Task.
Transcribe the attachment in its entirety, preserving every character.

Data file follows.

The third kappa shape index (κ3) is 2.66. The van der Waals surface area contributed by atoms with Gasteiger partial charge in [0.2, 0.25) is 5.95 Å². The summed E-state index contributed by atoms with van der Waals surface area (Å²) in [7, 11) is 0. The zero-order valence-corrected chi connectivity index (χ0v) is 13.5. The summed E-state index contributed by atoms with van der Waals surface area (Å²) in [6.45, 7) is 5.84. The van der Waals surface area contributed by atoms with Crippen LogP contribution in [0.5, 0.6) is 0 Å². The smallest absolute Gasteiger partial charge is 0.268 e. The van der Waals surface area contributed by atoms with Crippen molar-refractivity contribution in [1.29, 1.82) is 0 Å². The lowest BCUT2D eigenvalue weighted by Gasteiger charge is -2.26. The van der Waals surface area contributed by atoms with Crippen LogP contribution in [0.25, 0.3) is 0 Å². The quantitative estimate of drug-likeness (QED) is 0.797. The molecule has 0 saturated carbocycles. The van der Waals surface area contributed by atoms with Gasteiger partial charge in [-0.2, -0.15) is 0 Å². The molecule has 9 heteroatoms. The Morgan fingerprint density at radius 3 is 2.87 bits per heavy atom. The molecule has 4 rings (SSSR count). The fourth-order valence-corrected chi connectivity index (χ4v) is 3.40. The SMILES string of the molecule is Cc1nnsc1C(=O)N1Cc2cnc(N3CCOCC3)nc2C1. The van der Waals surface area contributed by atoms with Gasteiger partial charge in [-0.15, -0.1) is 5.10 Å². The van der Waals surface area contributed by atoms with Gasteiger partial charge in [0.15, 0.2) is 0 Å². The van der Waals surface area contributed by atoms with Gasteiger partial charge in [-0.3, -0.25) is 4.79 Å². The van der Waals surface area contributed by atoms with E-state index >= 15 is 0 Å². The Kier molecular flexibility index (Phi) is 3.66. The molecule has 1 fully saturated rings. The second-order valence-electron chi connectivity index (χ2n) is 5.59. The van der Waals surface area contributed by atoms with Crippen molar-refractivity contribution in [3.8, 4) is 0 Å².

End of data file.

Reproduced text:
The third kappa shape index (κ3) is 2.66. The van der Waals surface area contributed by atoms with Gasteiger partial charge in [0.2, 0.25) is 5.95 Å². The summed E-state index contributed by atoms with van der Waals surface area (Å²) in [7, 11) is 0. The zero-order valence-corrected chi connectivity index (χ0v) is 13.5. The summed E-state index contributed by atoms with van der Waals surface area (Å²) in [6.45, 7) is 5.84. The van der Waals surface area contributed by atoms with Crippen LogP contribution in [0.5, 0.6) is 0 Å². The smallest absolute Gasteiger partial charge is 0.268 e. The van der Waals surface area contributed by atoms with Crippen molar-refractivity contribution in [1.29, 1.82) is 0 Å². The lowest BCUT2D eigenvalue weighted by Gasteiger charge is -2.26. The van der Waals surface area contributed by atoms with Crippen LogP contribution in [0.25, 0.3) is 0 Å². The quantitative estimate of drug-likeness (QED) is 0.797. The molecule has 0 saturated carbocycles. The van der Waals surface area contributed by atoms with Gasteiger partial charge in [-0.2, -0.15) is 0 Å². The molecule has 9 heteroatoms. The Morgan fingerprint density at radius 3 is 2.87 bits per heavy atom. The molecule has 4 rings (SSSR count). The fourth-order valence-corrected chi connectivity index (χ4v) is 3.40. The SMILES string of the molecule is Cc1nnsc1C(=O)N1Cc2cnc(N3CCOCC3)nc2C1. The van der Waals surface area contributed by atoms with Gasteiger partial charge in [-0.15, -0.1) is 5.10 Å². The van der Waals surface area contributed by atoms with Gasteiger partial charge in [0.15, 0.2) is 0 Å². The van der Waals surface area contributed by atoms with Gasteiger partial charge in [-0.3, -0.25) is 4.79 Å². The van der Waals surface area contributed by atoms with E-state index >= 15 is 0 Å². The Kier molecular flexibility index (Phi) is 3.66. The molecule has 1 fully saturated rings. The second-order valence-electron chi connectivity index (χ2n) is 5.59. The van der Waals surface area contributed by atoms with Crippen molar-refractivity contribution in [3.8, 4) is 0 Å².